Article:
A group of University of Chicago scientists are testing the boundaries between machines and materials. Blurring these lines, they claim, could enable new kinds of technology.
“We’re trying to get a sense of what is possible,” said Vincenzo Vitelli, a professor of physics in the James Franck Institute. “If you question the foundations of a subject like elasticity, you are bound to stumble into interesting consequences. The concepts we’ve uncovered could be useful for engineering, biology, and robotics alike.”
Scientists and engineers are always searching for the principles that underlie all the phenomena we see around us. Such principles often form the basis for new technologies—just as the discovery of thermodynamics led to the heat engines that powered the Industrial Revolution. One area of particular interest in this search today is a subject called “active matter,” which describes how matter behaves when it’s made up of constituents powered by tiny little engines. These engines can be synthetic or living components—a classic illustration is the movements of a flock of birds.
“But while there’s been a good amount of investigation into active matter that behaves like a fluid, there has been far less on the rules that govern active matter that behaves as a solid,” said Prof. William Irvine.
The classic way to picture a solid’s makeup is as a cluster of masses connected by springs. In a study published March 2 in Nature Physics, Vitelli, Irvine and collaborators sought to rethink the nature and behavior of solids. They imagined a solid that was instead connected by active springs powered by tiny batteries—taking it from strictly a material into the realm of machines.
A visualization of the imaginary material’s movements (Illustration courtesy Vitelli et al.)
When they examined how a solid made from such springs would respond to pressure—for example, if you squeezed a football—they saw that instead of simply deforming and then bouncing back, the material would rotate.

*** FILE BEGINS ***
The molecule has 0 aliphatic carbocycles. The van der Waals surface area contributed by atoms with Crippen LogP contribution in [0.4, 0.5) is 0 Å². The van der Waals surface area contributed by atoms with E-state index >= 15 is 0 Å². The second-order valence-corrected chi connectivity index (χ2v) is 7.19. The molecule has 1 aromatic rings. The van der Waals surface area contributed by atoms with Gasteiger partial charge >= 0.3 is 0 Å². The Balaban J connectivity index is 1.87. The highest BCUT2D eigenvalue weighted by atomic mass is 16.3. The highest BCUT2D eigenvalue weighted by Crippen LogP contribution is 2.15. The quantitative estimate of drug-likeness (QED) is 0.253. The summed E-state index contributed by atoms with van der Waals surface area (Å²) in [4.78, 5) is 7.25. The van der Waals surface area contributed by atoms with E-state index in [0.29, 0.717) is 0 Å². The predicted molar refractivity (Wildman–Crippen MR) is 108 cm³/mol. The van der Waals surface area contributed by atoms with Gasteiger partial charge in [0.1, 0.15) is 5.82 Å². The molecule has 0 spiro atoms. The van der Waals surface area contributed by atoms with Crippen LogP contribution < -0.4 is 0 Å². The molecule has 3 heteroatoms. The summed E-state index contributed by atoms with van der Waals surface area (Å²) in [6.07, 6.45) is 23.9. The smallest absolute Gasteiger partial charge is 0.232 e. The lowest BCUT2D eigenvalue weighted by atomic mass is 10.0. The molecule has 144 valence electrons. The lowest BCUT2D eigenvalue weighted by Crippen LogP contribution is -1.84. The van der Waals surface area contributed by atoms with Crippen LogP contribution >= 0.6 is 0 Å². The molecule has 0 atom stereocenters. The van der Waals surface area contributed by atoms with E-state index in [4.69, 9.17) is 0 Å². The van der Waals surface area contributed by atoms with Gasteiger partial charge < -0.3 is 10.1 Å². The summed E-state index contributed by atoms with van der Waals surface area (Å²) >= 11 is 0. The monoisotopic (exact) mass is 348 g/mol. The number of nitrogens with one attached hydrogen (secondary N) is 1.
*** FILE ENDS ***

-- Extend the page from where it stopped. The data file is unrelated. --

“The solids we describe can be thought of as elastic engines that use shape to turn internal energy into useful work,” said graduate student Colin Scheibner, who is co-first author on the paper along with Anton Souslov (formerly a postdoctoral researcher at UChicago, now faculty at the University of Bath).
For example, engineers may need a way to convert pressure into rotation in a machine.
“The simplifying principles we discovered enable exploration of new classes of mechanical properties,” added Vitelli.
Engineers could leverage odd elasticity to transmit information through elastic waves in solids that normally resist vibration; or they could even revise the idea of a chemical bond itself. “Currently a chemical bond is thought of as a passive concept, but what if you could make an active chemical bond? This could inspire people who design molecules,” Vitelli said.
“This type of fundamental research reveals opportunities that traditional approaches would have forever kept hidden from us,” said Sam Stanton, program manager, Complex Dynamics & Systems at the Army Research Office.
Other co-authors were Debarghya Banerjee, a postdoctoral researcher with the Max Planck Institute for Dynamics and Self-Organization previously at Leiden University, and Piotr Surówka with the Max Planck Institute for the Physics of Complex Systems.
Funding: Army Research Office, National Science Foundation (Chicago MRSEC), Engineering and Physics Science Research Council, Deutsche Forschungsgemeinschaft.